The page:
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Hash::Util

Perl 5 version 20.0 documentation
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Hash::Util

NAME

Hash::Util - A selection of general-utility hash subroutines

SYNOPSIS

  1. # Restricted hashes
  2. use Hash::Util qw(
  3. fieldhash fieldhashes
  4. all_keys
  5. lock_keys unlock_keys
  6. lock_value unlock_value
  7. lock_hash unlock_hash
  8. lock_keys_plus
  9. hash_locked hash_unlocked
  10. hashref_locked hashref_unlocked
  11. hidden_keys legal_keys
  12. lock_ref_keys unlock_ref_keys
  13. lock_ref_value unlock_ref_value
  14. lock_hashref unlock_hashref
  15. lock_ref_keys_plus
  16. hidden_ref_keys legal_ref_keys
  17. hash_seed hash_value hv_store
  18. bucket_stats bucket_info bucket_array
  19. lock_hash_recurse unlock_hash_recurse
  20. hash_traversal_mask
  21. );
  22. %hash = (foo => 42, bar => 23);
  23. # Ways to restrict a hash
  24. lock_keys(%hash);
  25. lock_keys(%hash, @keyset);
  26. lock_keys_plus(%hash, @additional_keys);
  27. # Ways to inspect the properties of a restricted hash
  28. my @legal = legal_keys(%hash);
  29. my @hidden = hidden_keys(%hash);
  30. my $ref = all_keys(%hash,@keys,@hidden);
  31. my $is_locked = hash_locked(%hash);
  32. # Remove restrictions on the hash
  33. unlock_keys(%hash);
  34. # Lock individual values in a hash
  35. lock_value (%hash, 'foo');
  36. unlock_value(%hash, 'foo');
  37. # Ways to change the restrictions on both keys and values
  38. lock_hash (%hash);
  39. unlock_hash(%hash);
  40. my $hashes_are_randomised = hash_seed() != 0;
  41. my $int_hash_value = hash_value( 'string' );
  42. my $mask= hash_traversal_mask(%hash);
  43. hash_traversal_mask(%hash,1234);

DESCRIPTION

Hash::Util and Hash::Util::FieldHash contain special functions for manipulating hashes that don't really warrant a keyword.

Hash::Util contains a set of functions that support restricted hashes. These are described in this document. Hash::Util::FieldHash contains an (unrelated) set of functions that support the use of hashes in inside-out classes, described in Hash::Util::FieldHash.

By default Hash::Util does not export anything.

Restricted hashes

5.8.0 introduces the ability to restrict a hash to a certain set of keys. No keys outside of this set can be added. It also introduces the ability to lock an individual key so it cannot be deleted and the ability to ensure that an individual value cannot be changed.

This is intended to largely replace the deprecated pseudo-hashes.

  • lock_keys
  • unlock_keys
    1. lock_keys(%hash);
    2. lock_keys(%hash, @keys);

    Restricts the given %hash's set of keys to @keys. If @keys is not given it restricts it to its current keyset. No more keys can be added. delete() and exists() will still work, but will not alter the set of allowed keys. Note: the current implementation prevents the hash from being bless()ed while it is in a locked state. Any attempt to do so will raise an exception. Of course you can still bless() the hash before you call lock_keys() so this shouldn't be a problem.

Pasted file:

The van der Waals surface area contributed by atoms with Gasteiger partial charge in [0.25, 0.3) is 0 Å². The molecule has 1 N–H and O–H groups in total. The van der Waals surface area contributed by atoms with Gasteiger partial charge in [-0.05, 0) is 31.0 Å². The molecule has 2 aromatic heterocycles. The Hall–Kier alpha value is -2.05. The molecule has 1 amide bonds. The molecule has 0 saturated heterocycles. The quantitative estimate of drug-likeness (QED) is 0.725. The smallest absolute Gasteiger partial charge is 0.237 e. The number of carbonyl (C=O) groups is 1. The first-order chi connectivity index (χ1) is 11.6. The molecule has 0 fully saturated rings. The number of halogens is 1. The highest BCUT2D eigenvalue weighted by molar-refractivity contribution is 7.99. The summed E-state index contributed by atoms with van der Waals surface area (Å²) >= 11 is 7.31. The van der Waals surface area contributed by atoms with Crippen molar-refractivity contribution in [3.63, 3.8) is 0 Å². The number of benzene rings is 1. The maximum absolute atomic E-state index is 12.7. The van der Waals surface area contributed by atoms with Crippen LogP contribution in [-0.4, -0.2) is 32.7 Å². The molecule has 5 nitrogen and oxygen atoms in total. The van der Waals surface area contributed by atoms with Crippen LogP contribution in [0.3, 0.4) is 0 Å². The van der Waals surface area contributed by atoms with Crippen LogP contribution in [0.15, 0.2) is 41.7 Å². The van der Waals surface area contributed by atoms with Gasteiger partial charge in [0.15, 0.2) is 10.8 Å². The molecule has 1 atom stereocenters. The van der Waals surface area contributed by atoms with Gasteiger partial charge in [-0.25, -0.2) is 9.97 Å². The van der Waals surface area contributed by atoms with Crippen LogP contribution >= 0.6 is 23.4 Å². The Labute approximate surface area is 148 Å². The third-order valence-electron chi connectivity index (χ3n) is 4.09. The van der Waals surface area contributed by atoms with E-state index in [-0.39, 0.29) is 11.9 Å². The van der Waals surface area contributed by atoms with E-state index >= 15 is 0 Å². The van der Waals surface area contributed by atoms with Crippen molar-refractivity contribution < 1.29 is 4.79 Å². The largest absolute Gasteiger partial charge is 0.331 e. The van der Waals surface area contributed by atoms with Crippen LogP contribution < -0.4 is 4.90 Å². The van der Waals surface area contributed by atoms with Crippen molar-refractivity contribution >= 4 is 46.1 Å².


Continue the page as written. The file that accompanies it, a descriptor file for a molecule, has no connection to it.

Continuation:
1. unlock_keys(%hash);

    Removes the restriction on the %hash's keyset.

    Note that if any of the values of the hash have been locked they will not be unlocked after this sub executes.

    Both routines return a reference to the hash operated on.

  • lock_keys_plus
    1. lock_keys_plus(%hash,@additional_keys)

    Similar to lock_keys() , with the difference being that the optional key list specifies keys that may or may not be already in the hash. Essentially this is an easier way to say

    1. lock_keys(%hash,@additional_keys,keys %hash);

    Returns a reference to %hash

  • lock_value
  • unlock_value
    1. lock_value (%hash, $key);
    2. unlock_value(%hash, $key);

    Locks and unlocks the value for an individual key of a hash. The value of a locked key cannot be changed.

    Unless %hash has already been locked the key/value could be deleted regardless of this setting.

    Returns a reference to the %hash.

  • lock_hash
  • unlock_hash
    1. lock_hash(%hash);

    lock_hash() locks an entire hash, making all keys and values read-only. No value can be changed, no keys can be added or deleted.

    1. unlock_hash(%hash);

    unlock_hash() does the opposite of lock_hash(). All keys and values are made writable. All values can be changed and keys can be added and deleted.

    Returns a reference to the %hash.

  • lock_hash_recurse
  • unlock_hash_recurse